Partner Content

How ‘Healthy San Francisco’ Matters – and Doesn’t – in Obamacare

Angela Hart, KQED — Oct 7 2013 - 10:14pm

Government shutdown temporarily aside, effective Jan. 1, 2014, most people need to carry health insurance or pay a fine. It’s called the “individual mandate.” If you’re signed up with Healthy San Francisco, there’s one very important thing you need to know: Healthy San Francisco is not health insurance. So, it’s not going to get you off the hook for that individual mandate.

Bringing Life Back to Mountain Lake

Dhyana Levey, Bay Nature — Feb 28 2013 - 7:33pm

As drivers speed along Highway 1, past the Richmond District and into the Presidio, they might only catch a quick glimpse of Mountain Lake off to the east. But anyone who takes a stroll down to this small body of water, tucked away behind a playground and tennis court, will see one of the city’s only remaining natural lakes – and one of its oldest.

Krugman: California represents the worst of current U.S. economic crisis

Shawn Gaynor, SF Public Press — Jul 13 2012 - 12:37pm

The budget pain facing California this year is not California’s fault, said Paul Krugman, the Nobel Prize-winning economist who has been among the most outspoken writers critiquing the government’s response to what he calls an economic “depression.” “Gov. Brown faces political constraints that, if anything, are even worse than those faced by President Obama, because of the craziness of California’s constitutional setup,” Krugman said at a recent appearance at the Commonwealth Club of California. He said Proposition 13, the state’s requirement of a legislative supermajority to pass tax increases, was the main culprit.

Young poets launch social justice campaign against diabetes

Zaineb Mohammed, New America Media — Jun 11 2012 - 11:30am

Amid rising rates of diabetes in teenagers, youth are leading a new campaign to combat the social and environmental factors that created the epidemic. “This campaign is more about the social determinants of the disease,” said Sarah Fine, project director for the Youth Speaks UCSF Public Health Literacy Project. “We want to change the conversation to what are the social forces exacerbating the epidemic and what can we do to affect change.” 

Tenants raising rents on new roommates

Lisette Mejia, Mission Local — Jun 6 2012 - 12:16pm

Finding a place to live in the Mission can be daunting. Often, dozens of  hopeful renters show up at open houses, and Craigslist ads elicit responses from hundreds of people. With demand comes desperation, and in addition to those who offer cooked meals or to slip in an additional $600 to secure a spot, some are willing to pay extra rent to a master tenant for a room — and some are willing to charge it.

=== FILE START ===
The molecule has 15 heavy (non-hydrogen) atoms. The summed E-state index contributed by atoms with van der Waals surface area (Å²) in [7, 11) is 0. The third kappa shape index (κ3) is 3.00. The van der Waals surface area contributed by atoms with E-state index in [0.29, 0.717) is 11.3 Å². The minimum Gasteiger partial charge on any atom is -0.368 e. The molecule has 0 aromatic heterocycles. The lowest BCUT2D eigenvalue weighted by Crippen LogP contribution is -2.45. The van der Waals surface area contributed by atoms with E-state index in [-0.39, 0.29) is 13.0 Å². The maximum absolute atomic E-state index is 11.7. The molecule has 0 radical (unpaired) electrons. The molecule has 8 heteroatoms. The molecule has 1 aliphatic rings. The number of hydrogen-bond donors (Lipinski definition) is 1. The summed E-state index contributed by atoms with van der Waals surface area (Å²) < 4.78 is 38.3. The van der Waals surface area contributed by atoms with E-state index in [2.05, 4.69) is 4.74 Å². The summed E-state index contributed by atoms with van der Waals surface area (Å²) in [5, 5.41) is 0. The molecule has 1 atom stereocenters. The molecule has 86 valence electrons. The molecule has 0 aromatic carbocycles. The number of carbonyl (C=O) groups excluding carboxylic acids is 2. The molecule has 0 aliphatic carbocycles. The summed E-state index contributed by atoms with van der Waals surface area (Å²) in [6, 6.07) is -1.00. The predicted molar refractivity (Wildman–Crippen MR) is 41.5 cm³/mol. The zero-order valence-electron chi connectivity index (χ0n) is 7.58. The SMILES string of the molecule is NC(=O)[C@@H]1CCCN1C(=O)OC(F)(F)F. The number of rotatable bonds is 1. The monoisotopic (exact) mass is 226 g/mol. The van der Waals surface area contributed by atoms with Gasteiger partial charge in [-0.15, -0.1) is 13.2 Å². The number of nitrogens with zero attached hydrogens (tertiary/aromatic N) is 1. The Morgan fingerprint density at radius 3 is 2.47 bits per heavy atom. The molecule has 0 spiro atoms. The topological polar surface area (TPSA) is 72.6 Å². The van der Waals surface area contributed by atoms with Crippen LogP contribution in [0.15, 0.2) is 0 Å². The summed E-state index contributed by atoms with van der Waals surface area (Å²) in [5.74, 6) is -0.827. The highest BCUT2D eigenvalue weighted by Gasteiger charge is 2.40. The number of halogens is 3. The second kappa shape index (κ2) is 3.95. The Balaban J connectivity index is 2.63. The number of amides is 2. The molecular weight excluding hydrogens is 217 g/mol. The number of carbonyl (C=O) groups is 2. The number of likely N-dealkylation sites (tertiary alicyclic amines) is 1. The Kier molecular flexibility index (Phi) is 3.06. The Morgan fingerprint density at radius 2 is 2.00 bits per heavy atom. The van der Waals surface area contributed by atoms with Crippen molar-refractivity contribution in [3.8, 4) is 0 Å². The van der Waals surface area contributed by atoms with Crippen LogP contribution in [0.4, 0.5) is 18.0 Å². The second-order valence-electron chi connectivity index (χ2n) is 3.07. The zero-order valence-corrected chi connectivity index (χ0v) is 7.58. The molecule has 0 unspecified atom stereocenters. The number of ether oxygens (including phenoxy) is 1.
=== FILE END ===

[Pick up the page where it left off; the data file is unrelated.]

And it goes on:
Against all odds, former foster kid dons graduation cap

Rosa Ramirez, New America Media — May 31 2012 - 3:40pm

The last time Lerone Matthis was released from the Division of Juvenile Justice in April 2008, he feared he had reached bottom. “I was discouraged by the [diminished] prospects for a meaningful future,” Matthis recalled. He didn’t have a place to rest his head, bathe or change his clothes. He wore the same jeans and white shirt “that was dingy around the neck” because it hadn’t been washed for a month. Since he didn’t have a place to store his clothes, he bought socks from a neighborhood liquor store. He relied on relatives and friends for food and shelter. Other times, the former foster youth simply went hungry.

The unemployed of S.F. speak out

Angela Johnston, KALW News — May 30 2012 - 4:39pm

Close to 100,000 jobless Californians will lose as many as 20 weeks of federal unemployment insurance benefits by the end of May. Improvements in California’s economy and a drop in the unemployment rate will end an extension of federal benefits. At an Employment Development Department on Franklin and Turk, KALW’s Angela Johnston spoke to Little Vila, John Saunders, Maurice Gonzales and Yvette, who wouldn’t give her last name. Here are their thoughts on being unemployed in today’s economy.

To stay in Mission District, Latino businesses split the rent

Rigoberto Hernandez, Mission Local — May 28 2012 - 2:42pm

Stepping inside the storefront at 3270 24th St., it’s not immediately clear what kind of business it is. The space holds two retail outlets, plus a lawyer and an electronics repairman. This may sound like a “man walks into a bar” joke, but it’s not — it’s the business model for many Latino business owners in the Mission.

Mien farmers cultivate their own garden in East Oakland

Rachael Myrow, KQED News Fix — May 24 2012 - 3:36pm

In the heart of East Oakland’s Fruitvale neighborhood, the Peralta Hacienda Historical Park is an incongruous reminder of California’s Mexican past: 6 acres of open space in a sea of single-family homes. What was once a massive ranchero now features a Victorian house surrounded by carefully tended vegetable gardens. Ben Glickstein is director of outreach here. He says back in 1820, Antonio Peralta had big agricultural dreams for this stretch of land that slopes down to Peralta Creek. "And we’re still using this for agriculture, for food, here in the middle of this pretty urban neighborhood."

Millions for Mission District schools: Where is the money going?

Lisette Mejia, Mission Local — May 23 2012 - 7:03pm

They belong to a club where membership hinges on low reading and math skills, and high dropout rates. They’re some of the worst-performing schools in the state, even the country, and to shape up, the Mission’s six struggling schools took drastic measures to qualify for a share of a $45 million grant — including firing principals and replacing half the staff. In December 2010, Bryant, Everett, Buena Vista Horace Mann, Mission High and John O’Connell began receiving an average of $1.6 million a year for three years from the new federal School Improvement Grant program.

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